Albanese government launches war on vaping, declaring it the 'number-one behavioural issue in high schools'
The federal government is declaring war on vaping, announcing measures to stamp out its recreational use – especially among the young – including by stronger legislation and enforcement action.
In a tough message to be delivered on Tuesday, Health Minister Mark Butler declares: “Vaping has become the number one behavioural issue in high schools. And it’s becoming widespread in primary schools.”
The government will work with the states and territories to clamp down on the increasing black market in vaping, including to stop the illegal import of non-prescription vapes.
The minimum quality standards for prescription vapes will be increased, with restrictions on flavours and colours.
Prescription vapes will have to come in “pharmacy-like packaging” (following the example of plain packaging for cigarettes). The permissible nicotine concentrations and volumes will be reduced, and single-use, disposable vapes will be banned.
The governments will work with other jurisdictions to shut down the sale of vapes, ending sales at convenience stores and other retailers. But it will also make it easier for people to get a prescription for legitimate therapeutic use.
Read more: How bad is vaping and should it be banned?
Next week’s budget will provide $234 million to address smoking and vaping.
In an extract released ahead of delivery of his National Press Club speech, Butler warns the gains made in the fight against smoking “could be undone by a new threat to public health”.
“Vaping was sold to governments and communities around the world as a therapeutic product to help long-term smokers quit,” Butler says.
“It was not sold as a recreational product - especially not one for our kids. But that is what it has become: the biggest loophole in Australian history.
"One in six teenagers aged 14-17 has vaped. One in four people aged 18-24 has vaped.
"By contrast, only one in 70 people my age has vaped.”
Read more: From October, it will be all but impossible for most Australians to vape — largely because of Canberra's little-known 'homework police'
“And when more than a thousand teenagers aged 15 to 17 were asked where they could get vapes, four out of five of them said they found it easy or somewhat easy to buy them in retail stores.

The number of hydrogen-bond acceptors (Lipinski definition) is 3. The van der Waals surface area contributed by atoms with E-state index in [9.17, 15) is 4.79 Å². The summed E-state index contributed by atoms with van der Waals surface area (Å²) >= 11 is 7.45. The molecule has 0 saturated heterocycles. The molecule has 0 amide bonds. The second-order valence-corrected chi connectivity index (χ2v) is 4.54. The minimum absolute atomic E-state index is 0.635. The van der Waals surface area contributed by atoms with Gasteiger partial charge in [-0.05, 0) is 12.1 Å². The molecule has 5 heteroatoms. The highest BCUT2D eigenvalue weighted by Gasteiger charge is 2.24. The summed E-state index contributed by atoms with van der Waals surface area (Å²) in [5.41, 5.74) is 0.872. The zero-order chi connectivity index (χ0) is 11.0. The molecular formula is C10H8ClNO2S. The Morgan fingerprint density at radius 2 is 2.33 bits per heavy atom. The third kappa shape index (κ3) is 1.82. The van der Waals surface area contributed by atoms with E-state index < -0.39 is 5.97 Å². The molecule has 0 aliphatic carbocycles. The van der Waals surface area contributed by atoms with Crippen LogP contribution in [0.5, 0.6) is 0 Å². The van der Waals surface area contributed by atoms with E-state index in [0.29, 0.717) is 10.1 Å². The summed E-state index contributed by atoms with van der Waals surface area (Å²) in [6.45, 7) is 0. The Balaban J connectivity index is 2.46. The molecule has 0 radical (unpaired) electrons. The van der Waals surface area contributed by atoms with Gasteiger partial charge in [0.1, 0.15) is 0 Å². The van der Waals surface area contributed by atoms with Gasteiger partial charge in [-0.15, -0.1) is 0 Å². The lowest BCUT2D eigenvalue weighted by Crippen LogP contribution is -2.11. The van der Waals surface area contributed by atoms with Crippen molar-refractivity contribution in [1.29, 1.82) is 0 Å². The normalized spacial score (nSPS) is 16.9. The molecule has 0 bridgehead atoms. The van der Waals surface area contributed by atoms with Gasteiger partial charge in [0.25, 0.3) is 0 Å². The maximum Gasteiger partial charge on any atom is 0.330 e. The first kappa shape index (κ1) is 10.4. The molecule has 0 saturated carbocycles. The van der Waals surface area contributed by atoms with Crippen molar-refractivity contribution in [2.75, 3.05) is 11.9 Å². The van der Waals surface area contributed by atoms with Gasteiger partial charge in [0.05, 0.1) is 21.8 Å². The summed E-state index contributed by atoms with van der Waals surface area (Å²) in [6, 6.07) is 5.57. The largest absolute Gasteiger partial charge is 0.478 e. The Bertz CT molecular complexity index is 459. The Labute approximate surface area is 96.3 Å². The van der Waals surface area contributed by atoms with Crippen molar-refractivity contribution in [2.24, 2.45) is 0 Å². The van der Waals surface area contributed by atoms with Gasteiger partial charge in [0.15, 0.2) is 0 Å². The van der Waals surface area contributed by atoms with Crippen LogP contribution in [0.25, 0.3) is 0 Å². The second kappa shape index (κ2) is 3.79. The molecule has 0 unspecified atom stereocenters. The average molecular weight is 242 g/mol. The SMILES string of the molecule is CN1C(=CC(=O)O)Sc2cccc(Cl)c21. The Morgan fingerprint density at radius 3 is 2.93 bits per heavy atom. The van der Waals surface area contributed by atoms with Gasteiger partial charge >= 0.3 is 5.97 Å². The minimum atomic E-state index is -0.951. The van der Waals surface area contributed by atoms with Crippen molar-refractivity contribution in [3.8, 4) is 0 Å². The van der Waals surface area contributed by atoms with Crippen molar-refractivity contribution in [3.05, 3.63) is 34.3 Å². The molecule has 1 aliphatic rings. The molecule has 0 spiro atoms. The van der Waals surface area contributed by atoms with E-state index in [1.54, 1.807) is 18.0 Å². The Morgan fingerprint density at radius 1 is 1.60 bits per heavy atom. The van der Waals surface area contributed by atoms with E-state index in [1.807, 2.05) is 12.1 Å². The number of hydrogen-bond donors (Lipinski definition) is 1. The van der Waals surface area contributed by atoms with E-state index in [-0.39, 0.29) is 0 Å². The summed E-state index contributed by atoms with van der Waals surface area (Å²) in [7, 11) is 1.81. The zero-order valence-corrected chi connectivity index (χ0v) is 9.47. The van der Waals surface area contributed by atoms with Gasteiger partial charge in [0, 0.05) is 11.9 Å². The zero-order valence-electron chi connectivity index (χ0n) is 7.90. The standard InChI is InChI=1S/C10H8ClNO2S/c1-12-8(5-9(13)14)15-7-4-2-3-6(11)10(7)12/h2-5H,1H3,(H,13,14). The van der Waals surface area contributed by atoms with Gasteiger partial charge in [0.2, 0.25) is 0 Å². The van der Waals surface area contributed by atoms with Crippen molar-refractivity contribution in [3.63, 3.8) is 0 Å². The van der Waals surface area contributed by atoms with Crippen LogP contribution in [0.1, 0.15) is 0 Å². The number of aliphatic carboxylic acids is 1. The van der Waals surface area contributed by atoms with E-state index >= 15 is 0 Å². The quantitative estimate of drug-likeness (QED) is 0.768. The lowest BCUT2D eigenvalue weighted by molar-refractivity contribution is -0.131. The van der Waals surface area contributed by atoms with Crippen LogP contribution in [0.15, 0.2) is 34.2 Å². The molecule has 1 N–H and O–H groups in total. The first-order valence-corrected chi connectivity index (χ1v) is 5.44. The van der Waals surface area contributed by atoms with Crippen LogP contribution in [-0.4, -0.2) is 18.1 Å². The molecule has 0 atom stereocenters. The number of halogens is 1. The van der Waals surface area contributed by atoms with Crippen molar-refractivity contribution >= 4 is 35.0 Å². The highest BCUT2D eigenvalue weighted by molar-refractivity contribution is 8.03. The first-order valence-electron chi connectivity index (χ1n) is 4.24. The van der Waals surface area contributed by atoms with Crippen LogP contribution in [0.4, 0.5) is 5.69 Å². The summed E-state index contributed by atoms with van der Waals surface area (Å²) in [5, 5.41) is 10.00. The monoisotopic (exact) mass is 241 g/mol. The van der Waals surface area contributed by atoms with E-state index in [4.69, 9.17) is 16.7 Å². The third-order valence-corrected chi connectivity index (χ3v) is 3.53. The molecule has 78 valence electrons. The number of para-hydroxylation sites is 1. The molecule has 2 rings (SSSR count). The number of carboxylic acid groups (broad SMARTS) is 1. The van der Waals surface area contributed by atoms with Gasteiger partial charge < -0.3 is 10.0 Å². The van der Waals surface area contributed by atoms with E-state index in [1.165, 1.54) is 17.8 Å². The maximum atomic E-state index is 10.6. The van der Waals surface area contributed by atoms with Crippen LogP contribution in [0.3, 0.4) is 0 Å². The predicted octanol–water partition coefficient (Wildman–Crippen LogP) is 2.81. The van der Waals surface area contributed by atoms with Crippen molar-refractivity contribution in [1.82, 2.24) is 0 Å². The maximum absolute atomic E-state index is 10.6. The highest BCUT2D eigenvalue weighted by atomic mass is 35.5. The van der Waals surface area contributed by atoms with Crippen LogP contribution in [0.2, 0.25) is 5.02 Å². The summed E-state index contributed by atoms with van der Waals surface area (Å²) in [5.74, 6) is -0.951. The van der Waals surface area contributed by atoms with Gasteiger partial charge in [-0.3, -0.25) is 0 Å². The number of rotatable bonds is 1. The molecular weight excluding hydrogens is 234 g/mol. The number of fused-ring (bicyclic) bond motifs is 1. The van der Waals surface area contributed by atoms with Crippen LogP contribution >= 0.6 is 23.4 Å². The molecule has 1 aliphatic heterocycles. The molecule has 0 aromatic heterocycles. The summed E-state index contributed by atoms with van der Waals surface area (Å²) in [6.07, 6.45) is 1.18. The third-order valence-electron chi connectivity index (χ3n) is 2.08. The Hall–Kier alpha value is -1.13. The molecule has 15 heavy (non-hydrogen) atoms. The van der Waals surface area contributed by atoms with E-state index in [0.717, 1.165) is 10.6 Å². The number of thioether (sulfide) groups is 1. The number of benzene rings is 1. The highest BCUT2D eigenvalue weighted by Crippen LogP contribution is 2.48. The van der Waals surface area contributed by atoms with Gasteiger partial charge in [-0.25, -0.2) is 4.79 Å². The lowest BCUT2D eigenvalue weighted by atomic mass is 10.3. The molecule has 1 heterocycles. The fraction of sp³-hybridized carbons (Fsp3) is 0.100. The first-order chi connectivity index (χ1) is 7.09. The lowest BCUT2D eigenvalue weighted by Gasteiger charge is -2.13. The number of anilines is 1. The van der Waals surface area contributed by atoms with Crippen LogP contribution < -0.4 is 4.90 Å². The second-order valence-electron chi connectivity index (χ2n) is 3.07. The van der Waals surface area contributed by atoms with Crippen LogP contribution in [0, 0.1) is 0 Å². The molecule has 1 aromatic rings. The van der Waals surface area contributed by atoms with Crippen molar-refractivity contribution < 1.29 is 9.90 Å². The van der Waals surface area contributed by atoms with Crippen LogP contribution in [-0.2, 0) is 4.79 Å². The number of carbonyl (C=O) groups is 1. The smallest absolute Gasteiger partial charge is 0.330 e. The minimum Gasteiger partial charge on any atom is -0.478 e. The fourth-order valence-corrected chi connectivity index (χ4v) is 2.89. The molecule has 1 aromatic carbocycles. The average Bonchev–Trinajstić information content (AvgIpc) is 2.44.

"This is a product targeted at our kids, sold alongside lollies and chocolate bars,” Butler says.
“Over the past 12 months, Victoria’s poisons hotline has taken 50 calls about children under four becoming sick from ingesting or using a vape.”
Butler says that just as with smoking, “Big Tobacco has taken another addictive product, wrapped it in shiny packaging and added flavours to create a new generation of nicotine addicts.
"Vapers are three times as likely to take up smoking, which explains why under 25s are the only cohort in the community currently recording an increase in smoking rates. "This must end,” Butler says.
Read more: Everyone's NOT doing it: how schools, parents should talk about vaping
The budget money includes $63 million for a public health campaign to discourage people taking up smoking and vaping and encourage quitting. Some $30 million will be put into support programs to help people quit, and into education and training for health professionals.
Another $140 million will go to the Tackling Indigenous Smoking program, including widening it to tackle vaping.
This article is republished from The Conversation is the world's leading publisher of research-based news and analysis. A unique collaboration between academics and journalists. It was written by: Michelle Grattan, University of Canberra.
Michelle Grattan does not work for, consult, own shares in or receive funding from any company or organisation that would benefit from this article, and has disclosed no relevant affiliations beyond their academic appointment.